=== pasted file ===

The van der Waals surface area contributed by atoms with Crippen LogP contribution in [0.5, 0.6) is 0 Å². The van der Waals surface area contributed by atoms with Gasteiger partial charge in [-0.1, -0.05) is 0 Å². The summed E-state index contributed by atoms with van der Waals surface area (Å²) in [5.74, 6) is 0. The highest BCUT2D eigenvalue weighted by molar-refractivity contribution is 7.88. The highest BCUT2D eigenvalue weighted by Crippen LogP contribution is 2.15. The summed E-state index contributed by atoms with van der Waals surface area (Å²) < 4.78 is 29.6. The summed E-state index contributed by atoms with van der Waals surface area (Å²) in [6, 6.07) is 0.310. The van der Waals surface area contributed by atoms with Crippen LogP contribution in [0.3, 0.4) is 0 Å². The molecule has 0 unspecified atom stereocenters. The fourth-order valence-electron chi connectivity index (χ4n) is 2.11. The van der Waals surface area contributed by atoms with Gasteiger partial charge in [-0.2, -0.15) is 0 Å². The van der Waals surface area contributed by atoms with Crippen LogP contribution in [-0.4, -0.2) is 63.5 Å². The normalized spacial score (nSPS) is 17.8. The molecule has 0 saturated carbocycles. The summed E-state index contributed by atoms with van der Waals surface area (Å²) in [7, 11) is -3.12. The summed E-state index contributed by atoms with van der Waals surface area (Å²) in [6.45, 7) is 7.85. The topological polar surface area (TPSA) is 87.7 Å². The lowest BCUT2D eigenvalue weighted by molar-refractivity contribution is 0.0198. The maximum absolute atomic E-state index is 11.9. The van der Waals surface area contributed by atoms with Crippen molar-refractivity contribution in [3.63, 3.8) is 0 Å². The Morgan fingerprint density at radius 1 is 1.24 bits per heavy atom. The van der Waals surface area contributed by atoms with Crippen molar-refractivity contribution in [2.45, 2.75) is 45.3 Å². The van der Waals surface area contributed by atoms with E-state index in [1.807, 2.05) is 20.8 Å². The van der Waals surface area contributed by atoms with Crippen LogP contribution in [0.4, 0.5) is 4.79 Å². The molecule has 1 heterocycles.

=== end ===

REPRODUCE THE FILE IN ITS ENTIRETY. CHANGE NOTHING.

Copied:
The van der Waals surface area contributed by atoms with Crippen LogP contribution in [0.5, 0.6) is 0 Å². The van der Waals surface area contributed by atoms with Gasteiger partial charge in [-0.1, -0.05) is 0 Å². The summed E-state index contributed by atoms with van der Waals surface area (Å²) in [5.74, 6) is 0. The highest BCUT2D eigenvalue weighted by molar-refractivity contribution is 7.88. The highest BCUT2D eigenvalue weighted by Crippen LogP contribution is 2.15. The summed E-state index contributed by atoms with van der Waals surface area (Å²) < 4.78 is 29.6. The summed E-state index contributed by atoms with van der Waals surface area (Å²) in [6, 6.07) is 0.310. The van der Waals surface area contributed by atoms with Crippen LogP contribution in [0.3, 0.4) is 0 Å². The molecule has 0 unspecified atom stereocenters. The fourth-order valence-electron chi connectivity index (χ4n) is 2.11. The van der Waals surface area contributed by atoms with Gasteiger partial charge in [-0.2, -0.15) is 0 Å². The van der Waals surface area contributed by atoms with Crippen LogP contribution in [-0.4, -0.2) is 63.5 Å². The normalized spacial score (nSPS) is 17.8. The molecule has 0 saturated carbocycles. The summed E-state index contributed by atoms with van der Waals surface area (Å²) in [7, 11) is -3.12. The summed E-state index contributed by atoms with van der Waals surface area (Å²) in [6.45, 7) is 7.85. The topological polar surface area (TPSA) is 87.7 Å². The lowest BCUT2D eigenvalue weighted by molar-refractivity contribution is 0.0198. The maximum absolute atomic E-state index is 11.9. The van der Waals surface area contributed by atoms with Crippen molar-refractivity contribution in [3.63, 3.8) is 0 Å². The Morgan fingerprint density at radius 1 is 1.24 bits per heavy atom. The van der Waals surface area contributed by atoms with Crippen molar-refractivity contribution in [2.45, 2.75) is 45.3 Å². The van der Waals surface area contributed by atoms with E-state index in [1.807, 2.05) is 20.8 Å². The van der Waals surface area contributed by atoms with Crippen LogP contribution in [0.4, 0.5) is 4.79 Å². The molecule has 1 heterocycles.